James Cameron on Disney's Pandora and why the 'Avatar' sequels are taking so long

Inside Disney's 'Pandora: World of Avatar'
Inside Disney's 'Pandora: World of Avatar'

Walt Disney World has treated guests to the Tomorrowland, Neverland, and now the famous theme park is inviting fans to visit the land of "Avatar."

"Pandora - The World of Avatar" opens to the public this weekend at Disney's Animal Kingdom park in Orlando, Florida. The colorful attraction, replete with towering alien creatures and glowing plants, was inspired by director James Cameron's 2009 blockbuster "Avatar," which took place on Pandora, a lush, green moon inhabited by the Na'vi species.

It took roughly six years to build and comes with a price tag that is reportedly in the range of half a billion dollars, making it one of the resort's most ambitious undertakings.

CNN spoke with Cameron at the land's dedication on Wednesday about working with Disney, creating Pandora both on and off screen, and why he's taking his time with those highly-anticipated "Avatar" sequels.

The following conversation has been edited for length and clarity.

So, when did you first know that "Avatar" could actually become a real world?

Well, Disney came to me and said we want to take your movie and turn it into a land. Not a ride. A land. A place to go and be and smell and walk through and experience and have it surround you. And I thought, okay... that's a bit of a challenge. You guys are biting off a big one this time. And then they took me and showed me the model of what they proposed to build and I was stunned by the scope of their vision and imagination.

Now I'm used to being the one who does that, you know? And getting everybody else afraid that it's not possible or it's not gonna work. So the shoe was on the other foot and I thought alright, there's gonna be budget cuts. Some adult is gonna come in and stop them. And you know what? They played through, and they delivered on every promise and beyond.

What is quintessentially James Cameron about the land? I know you worked with them on it.

I did work with them on it, but I don't want to take credit because, you know, [Disney Imagineer] Joe Rohde, who was the real guy with the vision for this, he just embraced and carried the torch of the idea, the themes about indigenous culture and ecosystems and conservation work. He took all that and he basically offered this whole narrative around this land where you can come, you can visit, and the war is over, the conflict between the humans and the Na'vi is in the past and you can just soak it in.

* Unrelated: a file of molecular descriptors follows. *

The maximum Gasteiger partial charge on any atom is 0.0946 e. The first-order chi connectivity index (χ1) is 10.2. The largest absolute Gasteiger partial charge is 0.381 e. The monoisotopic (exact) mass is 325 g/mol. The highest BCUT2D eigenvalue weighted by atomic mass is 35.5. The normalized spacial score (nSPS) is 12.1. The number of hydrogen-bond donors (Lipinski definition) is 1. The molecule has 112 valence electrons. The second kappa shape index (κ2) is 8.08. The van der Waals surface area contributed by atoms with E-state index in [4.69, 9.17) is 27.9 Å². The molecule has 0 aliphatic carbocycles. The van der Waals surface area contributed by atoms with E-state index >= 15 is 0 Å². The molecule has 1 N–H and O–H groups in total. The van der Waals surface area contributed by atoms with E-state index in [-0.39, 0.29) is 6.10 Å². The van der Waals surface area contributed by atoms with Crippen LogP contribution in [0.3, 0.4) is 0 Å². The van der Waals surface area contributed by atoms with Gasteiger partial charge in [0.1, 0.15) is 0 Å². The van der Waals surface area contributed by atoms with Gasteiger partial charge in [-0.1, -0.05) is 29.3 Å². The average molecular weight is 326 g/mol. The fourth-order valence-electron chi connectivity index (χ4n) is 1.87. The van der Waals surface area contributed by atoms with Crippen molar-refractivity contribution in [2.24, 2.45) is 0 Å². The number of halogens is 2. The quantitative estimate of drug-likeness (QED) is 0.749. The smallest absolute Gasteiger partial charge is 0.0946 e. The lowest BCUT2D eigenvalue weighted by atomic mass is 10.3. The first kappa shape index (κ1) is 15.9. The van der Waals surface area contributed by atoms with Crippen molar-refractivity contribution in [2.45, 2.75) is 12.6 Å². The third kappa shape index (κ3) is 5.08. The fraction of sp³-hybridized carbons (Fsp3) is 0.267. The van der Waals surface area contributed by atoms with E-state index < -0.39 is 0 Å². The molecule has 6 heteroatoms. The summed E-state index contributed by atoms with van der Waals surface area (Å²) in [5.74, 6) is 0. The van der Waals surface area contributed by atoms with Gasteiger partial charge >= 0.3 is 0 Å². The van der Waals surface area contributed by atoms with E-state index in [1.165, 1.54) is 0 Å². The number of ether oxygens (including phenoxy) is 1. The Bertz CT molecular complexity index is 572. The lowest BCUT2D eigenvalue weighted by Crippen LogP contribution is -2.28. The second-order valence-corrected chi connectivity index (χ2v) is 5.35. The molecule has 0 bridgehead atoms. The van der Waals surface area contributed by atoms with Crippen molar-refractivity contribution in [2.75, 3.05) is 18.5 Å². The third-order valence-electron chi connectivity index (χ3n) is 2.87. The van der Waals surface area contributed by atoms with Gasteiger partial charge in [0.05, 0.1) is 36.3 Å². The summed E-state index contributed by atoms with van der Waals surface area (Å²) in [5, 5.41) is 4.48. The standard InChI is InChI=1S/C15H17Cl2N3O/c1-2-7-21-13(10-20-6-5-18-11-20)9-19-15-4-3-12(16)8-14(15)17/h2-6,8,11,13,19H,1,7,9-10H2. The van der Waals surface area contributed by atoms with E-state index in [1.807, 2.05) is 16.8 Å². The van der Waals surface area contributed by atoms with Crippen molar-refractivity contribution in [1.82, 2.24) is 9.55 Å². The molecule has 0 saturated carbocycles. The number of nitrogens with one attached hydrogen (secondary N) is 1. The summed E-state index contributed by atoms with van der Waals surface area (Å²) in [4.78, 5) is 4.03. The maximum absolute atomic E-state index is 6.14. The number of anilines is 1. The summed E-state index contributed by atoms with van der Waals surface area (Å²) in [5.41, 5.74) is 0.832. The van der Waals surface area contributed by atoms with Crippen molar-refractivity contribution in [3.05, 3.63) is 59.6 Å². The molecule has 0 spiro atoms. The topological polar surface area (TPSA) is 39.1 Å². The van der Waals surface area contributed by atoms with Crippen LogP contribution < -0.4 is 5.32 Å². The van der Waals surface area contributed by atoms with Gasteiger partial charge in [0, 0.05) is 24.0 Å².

Yes, I was involved to make sure that they weren't sort of drifting away or doing things they shouldn't do. But this is really Joe's vision and the Imagineers... It was a great collaboration.

"Avatar" came out roughly a decade ago.

No, no, no. Let's not exaggerate. Seven-and-a-half years.

Okay, seven-and-a-half years ago.

You're off by 25%!

Do you feel that that kind of gap in time hurts those who are truly engaged with this land at Disney's "Pandora?"

Well it didn't hurt "Avatar," that there was no "Avatar" before "Avatar." So I kind of rest my case.

But it was a seven year gap between "The Terminator" and "Terminator 2: Judgment Day," seven year gap between "Alien" and "Aliens." It's gonna be obviously more like a ten year gap between "Avatar" and "Avatar 2." But "Avatar 2" you are going to with not the promise, but the certainty of three more films beyond that, and that's a very different concept with the audience. And a lot of the delay has been around creating that overall vision.

And by the way, this land will help bridge that gap in the public conscience. People will come here, and say, man I need some "Avatar."

Related: Bob Iger: New 'Avatar' land features Disney's most advanced ride yet

Throughout your career your films have had very strong social commentary. From artificial intelligence in "The Terminator" series to the environment in "Avatar." What do you think is one of the biggest dangers in society right now?

I think our disregard for natural systems and our kind of overshoot as a species consuming everything in sight, you know? I think that the real battle of the future, philosophically, is gonna be between the takers and the caretakers. The takers are ascendant right now because in their mind, if you're not a taker, you're a loser.

So not "Skynet" though. The battle won't be with "Skynet"?

I didn't say Skynet might not be a part of that. So yeah that's another danger, but I don't think it's our main danger. Because that's a huge variable... But we know for sure that the big danger is our overshoot as a species, as a civilization.

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